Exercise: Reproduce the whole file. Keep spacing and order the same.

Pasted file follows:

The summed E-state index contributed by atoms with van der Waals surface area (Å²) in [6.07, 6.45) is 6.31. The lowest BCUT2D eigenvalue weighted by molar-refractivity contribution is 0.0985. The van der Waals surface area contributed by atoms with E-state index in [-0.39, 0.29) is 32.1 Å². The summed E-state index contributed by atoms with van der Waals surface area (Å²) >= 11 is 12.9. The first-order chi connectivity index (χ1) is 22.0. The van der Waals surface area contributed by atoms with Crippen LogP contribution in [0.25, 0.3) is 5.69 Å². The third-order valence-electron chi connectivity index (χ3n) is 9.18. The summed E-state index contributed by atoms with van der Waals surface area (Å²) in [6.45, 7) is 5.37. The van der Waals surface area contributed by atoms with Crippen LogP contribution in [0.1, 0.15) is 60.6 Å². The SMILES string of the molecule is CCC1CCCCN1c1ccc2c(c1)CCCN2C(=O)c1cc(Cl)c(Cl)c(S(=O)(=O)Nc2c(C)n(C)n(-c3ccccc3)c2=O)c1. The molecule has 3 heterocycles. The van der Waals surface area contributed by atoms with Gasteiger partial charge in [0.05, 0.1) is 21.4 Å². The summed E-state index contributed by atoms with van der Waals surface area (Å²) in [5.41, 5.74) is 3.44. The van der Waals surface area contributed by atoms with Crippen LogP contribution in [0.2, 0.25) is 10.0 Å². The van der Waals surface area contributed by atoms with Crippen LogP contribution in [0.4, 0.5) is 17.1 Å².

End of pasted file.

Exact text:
The summed E-state index contributed by atoms with van der Waals surface area (Å²) in [6.07, 6.45) is 6.31. The lowest BCUT2D eigenvalue weighted by molar-refractivity contribution is 0.0985. The van der Waals surface area contributed by atoms with E-state index in [-0.39, 0.29) is 32.1 Å². The summed E-state index contributed by atoms with van der Waals surface area (Å²) >= 11 is 12.9. The first-order chi connectivity index (χ1) is 22.0. The van der Waals surface area contributed by atoms with Crippen LogP contribution in [0.25, 0.3) is 5.69 Å². The third-order valence-electron chi connectivity index (χ3n) is 9.18. The summed E-state index contributed by atoms with van der Waals surface area (Å²) in [6.45, 7) is 5.37. The van der Waals surface area contributed by atoms with Crippen LogP contribution in [0.1, 0.15) is 60.6 Å². The SMILES string of the molecule is CCC1CCCCN1c1ccc2c(c1)CCCN2C(=O)c1cc(Cl)c(Cl)c(S(=O)(=O)Nc2c(C)n(C)n(-c3ccccc3)c2=O)c1. The molecule has 3 heterocycles. The van der Waals surface area contributed by atoms with Gasteiger partial charge in [0.05, 0.1) is 21.4 Å². The summed E-state index contributed by atoms with van der Waals surface area (Å²) in [5.41, 5.74) is 3.44. The van der Waals surface area contributed by atoms with Crippen LogP contribution in [0.2, 0.25) is 10.0 Å². The van der Waals surface area contributed by atoms with Crippen LogP contribution in [0.4, 0.5) is 17.1 Å².